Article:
Role-play is just one technique in teaching and fits into a bigger category of simulation techniques (Alkin & Christie, 2002). Simulations can grow to be complex, layered, and lengthy. On the other hand, role-play (either on its own or within a more complete simulation activity or process) can be succinct, quick, and precise (Alkin & Christie, 2002). Role-play activity to target specific skills and behaviors makes learning interactive, responsive, and individualized. The most complete and effective use of role-play is facilitated by intentional use of the practice and includes a feedback component that is easily accomplished through the use of video capture and review of the rehearsal. Educators using role-play activity to heighten learning are encouraged to think more completely about this process so that the maximum advantage is obtained. The following comments and suggestions are offered to either get someone started with this process or to take professional use of role-play to the next level.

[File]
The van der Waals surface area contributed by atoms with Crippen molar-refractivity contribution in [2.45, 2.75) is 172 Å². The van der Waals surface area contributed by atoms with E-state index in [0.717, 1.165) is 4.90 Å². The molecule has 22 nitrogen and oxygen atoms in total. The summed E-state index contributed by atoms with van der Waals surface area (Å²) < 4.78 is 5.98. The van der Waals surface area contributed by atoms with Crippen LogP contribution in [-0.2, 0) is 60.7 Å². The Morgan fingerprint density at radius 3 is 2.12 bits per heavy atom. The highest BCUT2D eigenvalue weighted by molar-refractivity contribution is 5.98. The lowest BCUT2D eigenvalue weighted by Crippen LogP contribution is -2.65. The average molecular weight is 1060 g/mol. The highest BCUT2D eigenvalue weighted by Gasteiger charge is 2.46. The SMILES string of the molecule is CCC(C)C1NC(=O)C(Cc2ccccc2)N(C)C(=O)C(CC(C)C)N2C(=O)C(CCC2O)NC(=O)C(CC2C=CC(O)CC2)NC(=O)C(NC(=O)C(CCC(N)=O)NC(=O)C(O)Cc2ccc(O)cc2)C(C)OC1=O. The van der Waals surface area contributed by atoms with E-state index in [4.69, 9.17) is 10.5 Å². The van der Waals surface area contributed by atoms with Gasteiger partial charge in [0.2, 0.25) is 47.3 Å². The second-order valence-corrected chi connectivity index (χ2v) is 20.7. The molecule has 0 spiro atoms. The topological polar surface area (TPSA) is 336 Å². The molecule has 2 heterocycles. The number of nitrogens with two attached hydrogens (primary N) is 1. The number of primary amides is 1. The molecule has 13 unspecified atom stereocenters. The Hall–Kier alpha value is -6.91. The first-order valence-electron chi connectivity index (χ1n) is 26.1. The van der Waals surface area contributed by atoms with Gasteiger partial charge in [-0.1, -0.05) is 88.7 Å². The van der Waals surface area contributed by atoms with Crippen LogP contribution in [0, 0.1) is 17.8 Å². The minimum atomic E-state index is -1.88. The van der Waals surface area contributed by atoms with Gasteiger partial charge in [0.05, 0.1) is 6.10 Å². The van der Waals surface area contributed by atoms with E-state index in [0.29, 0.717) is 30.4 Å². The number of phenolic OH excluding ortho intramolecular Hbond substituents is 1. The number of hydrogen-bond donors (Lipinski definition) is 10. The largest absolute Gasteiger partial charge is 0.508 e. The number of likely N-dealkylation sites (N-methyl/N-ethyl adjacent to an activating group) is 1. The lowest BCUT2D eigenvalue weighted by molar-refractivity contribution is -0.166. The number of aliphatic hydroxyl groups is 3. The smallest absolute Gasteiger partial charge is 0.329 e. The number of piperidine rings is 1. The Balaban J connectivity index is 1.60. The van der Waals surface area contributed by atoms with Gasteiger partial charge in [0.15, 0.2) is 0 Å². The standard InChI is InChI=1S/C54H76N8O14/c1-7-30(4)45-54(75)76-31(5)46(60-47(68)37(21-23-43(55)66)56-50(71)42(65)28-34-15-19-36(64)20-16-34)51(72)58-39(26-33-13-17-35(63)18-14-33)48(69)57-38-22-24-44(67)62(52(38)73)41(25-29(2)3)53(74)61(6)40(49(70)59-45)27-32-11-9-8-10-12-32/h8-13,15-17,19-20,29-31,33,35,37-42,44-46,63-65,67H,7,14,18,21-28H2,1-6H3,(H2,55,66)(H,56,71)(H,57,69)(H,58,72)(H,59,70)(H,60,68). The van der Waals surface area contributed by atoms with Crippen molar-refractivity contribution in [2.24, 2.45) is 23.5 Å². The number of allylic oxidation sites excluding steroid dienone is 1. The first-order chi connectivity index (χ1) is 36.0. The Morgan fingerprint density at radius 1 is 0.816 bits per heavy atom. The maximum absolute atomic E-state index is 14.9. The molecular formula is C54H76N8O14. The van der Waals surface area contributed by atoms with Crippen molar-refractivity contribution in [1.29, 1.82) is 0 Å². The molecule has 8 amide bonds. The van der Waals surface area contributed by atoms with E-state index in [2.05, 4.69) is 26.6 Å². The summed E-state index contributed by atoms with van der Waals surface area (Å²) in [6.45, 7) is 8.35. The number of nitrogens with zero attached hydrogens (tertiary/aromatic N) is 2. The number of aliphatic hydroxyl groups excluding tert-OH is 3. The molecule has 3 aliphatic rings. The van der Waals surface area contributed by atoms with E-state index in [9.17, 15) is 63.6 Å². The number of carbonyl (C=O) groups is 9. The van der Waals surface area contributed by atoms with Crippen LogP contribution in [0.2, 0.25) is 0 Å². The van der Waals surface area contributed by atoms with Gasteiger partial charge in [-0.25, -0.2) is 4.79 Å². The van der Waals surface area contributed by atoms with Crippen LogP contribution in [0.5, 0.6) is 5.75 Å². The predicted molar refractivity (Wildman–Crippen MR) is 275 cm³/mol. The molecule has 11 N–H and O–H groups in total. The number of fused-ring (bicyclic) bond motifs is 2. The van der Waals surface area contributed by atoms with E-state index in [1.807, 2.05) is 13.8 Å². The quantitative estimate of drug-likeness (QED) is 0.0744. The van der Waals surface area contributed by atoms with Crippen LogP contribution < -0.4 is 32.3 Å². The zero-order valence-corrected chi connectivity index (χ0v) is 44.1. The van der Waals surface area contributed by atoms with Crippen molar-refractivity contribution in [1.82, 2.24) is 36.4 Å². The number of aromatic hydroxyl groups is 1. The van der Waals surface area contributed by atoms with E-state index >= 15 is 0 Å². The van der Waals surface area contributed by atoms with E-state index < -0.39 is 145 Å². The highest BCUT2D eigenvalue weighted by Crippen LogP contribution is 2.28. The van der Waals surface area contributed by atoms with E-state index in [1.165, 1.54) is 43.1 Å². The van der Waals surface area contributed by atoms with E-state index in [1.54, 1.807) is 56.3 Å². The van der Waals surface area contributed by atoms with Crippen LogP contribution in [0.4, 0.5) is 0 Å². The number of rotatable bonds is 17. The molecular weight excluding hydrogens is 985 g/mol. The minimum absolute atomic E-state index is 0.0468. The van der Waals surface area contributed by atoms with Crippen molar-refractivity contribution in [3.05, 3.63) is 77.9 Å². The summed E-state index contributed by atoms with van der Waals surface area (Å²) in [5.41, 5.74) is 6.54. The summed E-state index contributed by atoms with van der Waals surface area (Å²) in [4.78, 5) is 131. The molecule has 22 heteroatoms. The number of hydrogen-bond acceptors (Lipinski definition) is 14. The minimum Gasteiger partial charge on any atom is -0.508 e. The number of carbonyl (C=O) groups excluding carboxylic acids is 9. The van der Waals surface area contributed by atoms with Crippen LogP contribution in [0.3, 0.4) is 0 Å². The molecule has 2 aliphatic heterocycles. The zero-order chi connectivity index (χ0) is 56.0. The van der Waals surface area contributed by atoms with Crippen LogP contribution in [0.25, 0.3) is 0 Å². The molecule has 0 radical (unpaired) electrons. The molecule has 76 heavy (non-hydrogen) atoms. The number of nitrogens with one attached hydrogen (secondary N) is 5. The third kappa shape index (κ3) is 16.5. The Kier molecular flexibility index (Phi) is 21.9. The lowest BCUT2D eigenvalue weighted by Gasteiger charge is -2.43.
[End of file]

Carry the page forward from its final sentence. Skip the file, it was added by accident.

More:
1. Consider infusion of role-play tasks into traditionally-taught classroom topics. For example, if previous attention to something like the use of verbal contingencies to respond to patient/client/student behavior has been typically handled through a classroom lecture or textbook reading, redesign that lesson by adding role-play scenarios for the learners to use to actually apply contingencies while engaging with another person. Many skills cannot be efficiently or fully realized without actual application of the concept. Dig into course outcomes within the curriculum, or professional standards, to identify those topics and add role-play to the current teaching methodology and course requirements.
  2. Make a plan for the specifics associated with all role-play practice. Consider details such as:
    • Will it be spontaneous or scripted (with the learners outlining a script or an instructor-provided format)?
    • Will a prompt be provided or will it be open-ended?
    • How many individuals need to be involved?